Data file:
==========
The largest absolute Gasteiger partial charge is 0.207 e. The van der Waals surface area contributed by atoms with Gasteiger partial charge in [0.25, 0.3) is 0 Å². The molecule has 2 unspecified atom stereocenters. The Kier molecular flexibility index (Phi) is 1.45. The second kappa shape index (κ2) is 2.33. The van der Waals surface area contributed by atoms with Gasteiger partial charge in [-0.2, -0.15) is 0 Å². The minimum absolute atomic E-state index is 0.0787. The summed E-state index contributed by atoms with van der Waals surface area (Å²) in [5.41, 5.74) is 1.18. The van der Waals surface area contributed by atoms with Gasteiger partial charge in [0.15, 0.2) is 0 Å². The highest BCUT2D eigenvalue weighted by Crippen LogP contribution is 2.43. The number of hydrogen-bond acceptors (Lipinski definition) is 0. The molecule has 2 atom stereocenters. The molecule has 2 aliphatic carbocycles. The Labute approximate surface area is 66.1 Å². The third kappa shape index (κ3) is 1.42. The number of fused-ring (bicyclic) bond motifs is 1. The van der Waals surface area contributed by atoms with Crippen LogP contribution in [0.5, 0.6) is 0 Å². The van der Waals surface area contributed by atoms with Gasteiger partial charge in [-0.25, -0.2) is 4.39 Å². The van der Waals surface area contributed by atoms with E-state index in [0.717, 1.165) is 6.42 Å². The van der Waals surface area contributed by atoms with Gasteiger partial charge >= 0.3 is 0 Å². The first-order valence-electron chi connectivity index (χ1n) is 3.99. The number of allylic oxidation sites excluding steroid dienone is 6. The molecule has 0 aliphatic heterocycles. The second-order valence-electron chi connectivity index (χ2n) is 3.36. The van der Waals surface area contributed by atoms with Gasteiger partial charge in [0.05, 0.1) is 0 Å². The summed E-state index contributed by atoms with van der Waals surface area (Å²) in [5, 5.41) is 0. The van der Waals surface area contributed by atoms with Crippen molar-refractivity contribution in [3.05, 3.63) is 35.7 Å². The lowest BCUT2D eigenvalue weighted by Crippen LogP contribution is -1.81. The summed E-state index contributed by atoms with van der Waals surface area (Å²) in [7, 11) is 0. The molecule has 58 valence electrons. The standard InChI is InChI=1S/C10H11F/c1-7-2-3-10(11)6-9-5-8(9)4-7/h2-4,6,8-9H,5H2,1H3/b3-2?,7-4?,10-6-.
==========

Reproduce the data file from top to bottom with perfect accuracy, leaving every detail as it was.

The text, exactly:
The largest absolute Gasteiger partial charge is 0.207 e. The van der Waals surface area contributed by atoms with Gasteiger partial charge in [0.25, 0.3) is 0 Å². The molecule has 2 unspecified atom stereocenters. The Kier molecular flexibility index (Phi) is 1.45. The second kappa shape index (κ2) is 2.33. The van der Waals surface area contributed by atoms with Gasteiger partial charge in [-0.2, -0.15) is 0 Å². The minimum absolute atomic E-state index is 0.0787. The summed E-state index contributed by atoms with van der Waals surface area (Å²) in [5.41, 5.74) is 1.18. The van der Waals surface area contributed by atoms with Gasteiger partial charge in [0.15, 0.2) is 0 Å². The highest BCUT2D eigenvalue weighted by Crippen LogP contribution is 2.43. The number of hydrogen-bond acceptors (Lipinski definition) is 0. The molecule has 2 atom stereocenters. The molecule has 2 aliphatic carbocycles. The Labute approximate surface area is 66.1 Å². The third kappa shape index (κ3) is 1.42. The number of fused-ring (bicyclic) bond motifs is 1. The van der Waals surface area contributed by atoms with Crippen LogP contribution in [0.5, 0.6) is 0 Å². The van der Waals surface area contributed by atoms with Gasteiger partial charge in [-0.25, -0.2) is 4.39 Å². The van der Waals surface area contributed by atoms with E-state index in [0.717, 1.165) is 6.42 Å². The van der Waals surface area contributed by atoms with Gasteiger partial charge >= 0.3 is 0 Å². The first-order valence-electron chi connectivity index (χ1n) is 3.99. The number of allylic oxidation sites excluding steroid dienone is 6. The molecule has 0 aliphatic heterocycles. The second-order valence-electron chi connectivity index (χ2n) is 3.36. The van der Waals surface area contributed by atoms with Gasteiger partial charge in [0.05, 0.1) is 0 Å². The summed E-state index contributed by atoms with van der Waals surface area (Å²) in [5, 5.41) is 0. The van der Waals surface area contributed by atoms with Crippen molar-refractivity contribution in [3.05, 3.63) is 35.7 Å². The lowest BCUT2D eigenvalue weighted by Crippen LogP contribution is -1.81. The summed E-state index contributed by atoms with van der Waals surface area (Å²) in [7, 11) is 0. The molecule has 58 valence electrons. The standard InChI is InChI=1S/C10H11F/c1-7-2-3-10(11)6-9-5-8(9)4-7/h2-4,6,8-9H,5H2,1H3/b3-2?,7-4?,10-6-.